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How to get back to work after a career break

Last updated on: March 8, 2011 11:53 IST

How to get back to work after a career break

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Shivani Shinde in Mumbai

Sangeeta Nawalkar, a marketing and sales professional with a leading media house chose to quit her job in 2001 to focus on raising her two children. But after six years, Nawalkar decided to get back to work.

"Working in media was hectic. I was either missing some important meeting while attend to my kids or was unable to give them enough time due to late-night meetings. It was then that I decided to quit," she said.

But unlike several other working women, who often find it difficult to get back to a professional career after such a long break, Nawalkar was selected by the Tata Groups Second Career Internship Programme.

In 2008-09, the Tata Group started the Tata Second Career Internship Programme (SCIP), calling upon women to take on a second career. As expected the response was overwhelming.

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Photographs: Catherine Benson/Reuters
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In the first year SCIP received 2,000 resumes of which 34 were selected for the programme.

In 2009-10, the programme received 5,000 resumes of which 41 were selected. And Satish Pradhan, chief, group HR, Tata group expects that this year they will receive 5,000 or more resumes.

The idea behind SCIP was to tap the huge talent and capability among women professionals who have discontinued work due to various reasons.

The Tata group will provide live business projects for approximately 500 hours of work spread over five to six months.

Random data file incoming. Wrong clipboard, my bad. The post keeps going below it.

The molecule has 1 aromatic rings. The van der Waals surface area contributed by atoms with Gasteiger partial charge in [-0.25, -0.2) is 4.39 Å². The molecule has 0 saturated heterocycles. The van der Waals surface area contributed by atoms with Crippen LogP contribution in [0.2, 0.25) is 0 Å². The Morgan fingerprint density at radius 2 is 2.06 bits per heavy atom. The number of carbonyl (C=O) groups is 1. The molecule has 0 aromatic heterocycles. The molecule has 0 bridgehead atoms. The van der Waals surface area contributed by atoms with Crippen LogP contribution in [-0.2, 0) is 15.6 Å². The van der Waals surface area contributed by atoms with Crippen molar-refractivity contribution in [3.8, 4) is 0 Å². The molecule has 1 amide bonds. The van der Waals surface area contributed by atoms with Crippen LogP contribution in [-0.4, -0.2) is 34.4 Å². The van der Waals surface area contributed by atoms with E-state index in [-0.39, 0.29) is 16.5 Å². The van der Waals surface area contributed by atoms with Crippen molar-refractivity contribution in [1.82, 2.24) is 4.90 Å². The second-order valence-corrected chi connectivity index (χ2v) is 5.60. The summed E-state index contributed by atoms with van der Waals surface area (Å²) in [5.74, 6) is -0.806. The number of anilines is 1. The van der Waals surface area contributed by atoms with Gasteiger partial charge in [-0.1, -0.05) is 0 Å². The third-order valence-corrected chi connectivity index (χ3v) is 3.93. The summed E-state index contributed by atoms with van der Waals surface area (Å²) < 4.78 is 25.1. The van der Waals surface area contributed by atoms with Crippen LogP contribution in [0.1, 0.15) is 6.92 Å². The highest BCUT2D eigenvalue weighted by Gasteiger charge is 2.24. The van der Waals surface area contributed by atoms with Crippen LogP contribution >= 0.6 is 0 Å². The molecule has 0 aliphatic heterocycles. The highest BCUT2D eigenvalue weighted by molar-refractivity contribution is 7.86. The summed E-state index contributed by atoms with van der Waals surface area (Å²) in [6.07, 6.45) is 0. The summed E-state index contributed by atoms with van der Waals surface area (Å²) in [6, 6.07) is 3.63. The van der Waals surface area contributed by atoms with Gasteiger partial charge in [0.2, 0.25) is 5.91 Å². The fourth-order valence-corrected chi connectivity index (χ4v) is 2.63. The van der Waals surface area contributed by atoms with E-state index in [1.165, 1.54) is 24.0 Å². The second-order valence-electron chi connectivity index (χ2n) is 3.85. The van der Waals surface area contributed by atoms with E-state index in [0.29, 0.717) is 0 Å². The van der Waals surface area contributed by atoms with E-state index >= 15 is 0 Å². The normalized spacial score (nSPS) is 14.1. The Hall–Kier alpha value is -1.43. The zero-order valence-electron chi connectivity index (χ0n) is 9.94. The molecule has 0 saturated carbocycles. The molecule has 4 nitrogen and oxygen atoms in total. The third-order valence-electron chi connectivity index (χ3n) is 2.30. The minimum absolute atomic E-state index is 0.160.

"The idea behind the programme was to reduce the challenges and barriers for re-entry of women to the professional segment. One of the crucial parts of this programme was to provide these women with a support system that takes care of training, induction and flexibility," said Pradhan.

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Photographs: Coutesy: Tata Group
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Group firms like Tata Power and Tata Capital have absorbed many such candidates. Nawalkar is now Manager, SCIP.

"In the first year we were able to get women only in single digit to join us, in the second year we increased to double digit. But there have been instances where a candidate said they will come back after another year," said Pradhan.

Hindustan Unilever Limited (HUL) is another company that allows its employees (both men and women) to take long career breaks.

Such breaks can be availed for more than twice during the employee's career span and the total duration of the break(s) extends up to five years.

"We have done extensive work to understand points in the career where women are vulnerable and likely to think about a career shift and we ensure that we make that extra effort to ensure that we plan well for the careers of our women managers to help them balance their personal and professional needs at every stage of life," said Leena Nair, executive director, HUL.